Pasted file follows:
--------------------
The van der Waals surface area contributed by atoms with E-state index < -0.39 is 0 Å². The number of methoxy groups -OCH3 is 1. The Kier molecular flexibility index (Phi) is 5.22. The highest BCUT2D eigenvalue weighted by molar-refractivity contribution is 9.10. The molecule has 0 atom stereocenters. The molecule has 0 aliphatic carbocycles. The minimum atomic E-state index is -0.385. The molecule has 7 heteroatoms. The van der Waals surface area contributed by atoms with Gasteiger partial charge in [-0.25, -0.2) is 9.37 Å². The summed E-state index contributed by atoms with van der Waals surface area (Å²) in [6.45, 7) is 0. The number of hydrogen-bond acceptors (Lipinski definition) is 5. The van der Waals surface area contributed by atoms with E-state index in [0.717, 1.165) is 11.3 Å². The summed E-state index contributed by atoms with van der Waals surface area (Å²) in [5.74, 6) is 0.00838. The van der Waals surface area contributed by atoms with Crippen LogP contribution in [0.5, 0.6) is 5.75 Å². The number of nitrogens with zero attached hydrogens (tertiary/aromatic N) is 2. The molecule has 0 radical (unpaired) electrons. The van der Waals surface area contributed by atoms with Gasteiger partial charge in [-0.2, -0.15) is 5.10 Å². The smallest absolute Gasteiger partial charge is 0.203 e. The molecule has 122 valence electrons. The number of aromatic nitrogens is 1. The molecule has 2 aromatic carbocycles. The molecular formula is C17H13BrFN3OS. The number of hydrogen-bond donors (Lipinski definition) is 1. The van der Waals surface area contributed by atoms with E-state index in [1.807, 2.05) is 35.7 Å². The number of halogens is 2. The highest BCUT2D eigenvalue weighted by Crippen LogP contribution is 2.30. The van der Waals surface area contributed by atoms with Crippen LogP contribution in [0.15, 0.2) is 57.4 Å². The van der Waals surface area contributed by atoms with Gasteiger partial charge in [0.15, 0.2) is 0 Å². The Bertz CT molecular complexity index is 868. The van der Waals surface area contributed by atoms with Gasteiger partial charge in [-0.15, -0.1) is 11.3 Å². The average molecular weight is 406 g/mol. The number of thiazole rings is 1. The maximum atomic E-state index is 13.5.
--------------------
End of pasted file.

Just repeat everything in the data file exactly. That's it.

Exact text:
The van der Waals surface area contributed by atoms with E-state index < -0.39 is 0 Å². The number of methoxy groups -OCH3 is 1. The Kier molecular flexibility index (Phi) is 5.22. The highest BCUT2D eigenvalue weighted by molar-refractivity contribution is 9.10. The molecule has 0 atom stereocenters. The molecule has 0 aliphatic carbocycles. The minimum atomic E-state index is -0.385. The molecule has 7 heteroatoms. The van der Waals surface area contributed by atoms with Gasteiger partial charge in [-0.25, -0.2) is 9.37 Å². The summed E-state index contributed by atoms with van der Waals surface area (Å²) in [6.45, 7) is 0. The number of hydrogen-bond acceptors (Lipinski definition) is 5. The van der Waals surface area contributed by atoms with E-state index in [0.717, 1.165) is 11.3 Å². The summed E-state index contributed by atoms with van der Waals surface area (Å²) in [5.74, 6) is 0.00838. The van der Waals surface area contributed by atoms with Crippen LogP contribution in [0.5, 0.6) is 5.75 Å². The number of nitrogens with zero attached hydrogens (tertiary/aromatic N) is 2. The molecule has 0 radical (unpaired) electrons. The van der Waals surface area contributed by atoms with Gasteiger partial charge in [-0.2, -0.15) is 5.10 Å². The smallest absolute Gasteiger partial charge is 0.203 e. The molecule has 122 valence electrons. The number of aromatic nitrogens is 1. The molecule has 2 aromatic carbocycles. The molecular formula is C17H13BrFN3OS. The number of hydrogen-bond donors (Lipinski definition) is 1. The van der Waals surface area contributed by atoms with E-state index in [1.807, 2.05) is 35.7 Å². The number of halogens is 2. The highest BCUT2D eigenvalue weighted by Crippen LogP contribution is 2.30. The van der Waals surface area contributed by atoms with Crippen LogP contribution in [0.15, 0.2) is 57.4 Å². The van der Waals surface area contributed by atoms with Gasteiger partial charge in [0.15, 0.2) is 0 Å². The Bertz CT molecular complexity index is 868. The van der Waals surface area contributed by atoms with Gasteiger partial charge in [-0.15, -0.1) is 11.3 Å². The average molecular weight is 406 g/mol. The number of thiazole rings is 1. The maximum atomic E-state index is 13.5.